An independent team of health care experts on Wednesday ruled out the possibility of preserving a full-service hospital at Doctors Medical Center and called for a full evaluation of alternatives.
In an interim report issued to the West Contra Costa Healthcare District board, Dr. William Walker, director of Contra Costa Health Services and chair of the DMC Stakeholder Group, said a technical and financial review found that even a scaled-down version of a full-service hospital is cost prohibitive.
Walker and the Stakeholder Group urged residents to unite behind alternative solutions. Specifically, the group called for detailed evaluations of a satellite emergency department and an advanced 24-hour urgent care center.
“No one – not the doctors or medical staff, not the other hospitals in the region, not the county, the Healthcare District and certainly not the surrounding community – wants to see Doctors Medical Center close as a full-service hospital,” Walker said in a statement. “But it is critical now that all involved turn their focus and efforts to coming up with an alternative. We need to act quickly.”
Although recent cutbacks and a series of staff reductions have cut operating expenses, hospital management estimates that DMC has only enough cash available to keep its doors open as a full-service hospital through the first quarter of 2015. The hospital continues to lose $16 million to $22 million a year.
The Stakeholder Group interim report marked the first detailed summary of the analysis conducted by the team of health-care legal and financial experts brought together by the Hospital Council of Northern and Central California.
The California Nurses Association and other regional supporters of maintaining DMC as a full-service hospital have held public protests in recent weeks urging the county to assume responsibility for the ailing hospital. But the report includes supporting financial evidence showing the county’s inability to take over DMC, as well as a timeline on efforts taken by the West Contra Costa Healthcare District and the county to prevent DMC from closing.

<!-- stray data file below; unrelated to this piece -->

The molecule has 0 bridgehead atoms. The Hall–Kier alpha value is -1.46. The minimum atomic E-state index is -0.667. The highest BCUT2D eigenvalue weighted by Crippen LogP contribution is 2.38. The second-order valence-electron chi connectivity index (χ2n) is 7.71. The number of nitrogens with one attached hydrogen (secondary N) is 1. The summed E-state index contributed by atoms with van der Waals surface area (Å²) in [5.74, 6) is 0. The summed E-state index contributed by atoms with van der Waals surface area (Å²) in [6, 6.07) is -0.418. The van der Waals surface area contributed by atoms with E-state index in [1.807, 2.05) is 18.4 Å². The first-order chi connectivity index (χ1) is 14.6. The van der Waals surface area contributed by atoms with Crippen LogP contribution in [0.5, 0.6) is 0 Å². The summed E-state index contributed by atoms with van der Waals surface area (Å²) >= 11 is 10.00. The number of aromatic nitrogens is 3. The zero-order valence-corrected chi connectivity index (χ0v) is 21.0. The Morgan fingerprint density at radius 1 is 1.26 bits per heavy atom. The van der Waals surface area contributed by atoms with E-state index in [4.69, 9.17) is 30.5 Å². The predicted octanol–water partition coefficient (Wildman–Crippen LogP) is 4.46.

The Stakeholder report says the group is nonetheless optimistic that a sustainable alternative can be found for West County and is focusing its analysis on two options. One, an enhanced, 24-hour urgent care center with diagnostic capabilities, has emerged as the most promising alternative, having been used successfully in other states. A financial analysis has yet to be complete.
The second, a 24-hour standby emergency department, likely on the license of the county medical center, has the advantage of retaining higher reimbursement rates but faces licensing and regulatory hurdles in the state.
Under either scenario, efforts would be made to reduce the hospital’s debt, which represents about $7 million a year in payments.
The Stakeholder Group expects to submit a final report to the West Contra Costa Healthcare District later this fall.
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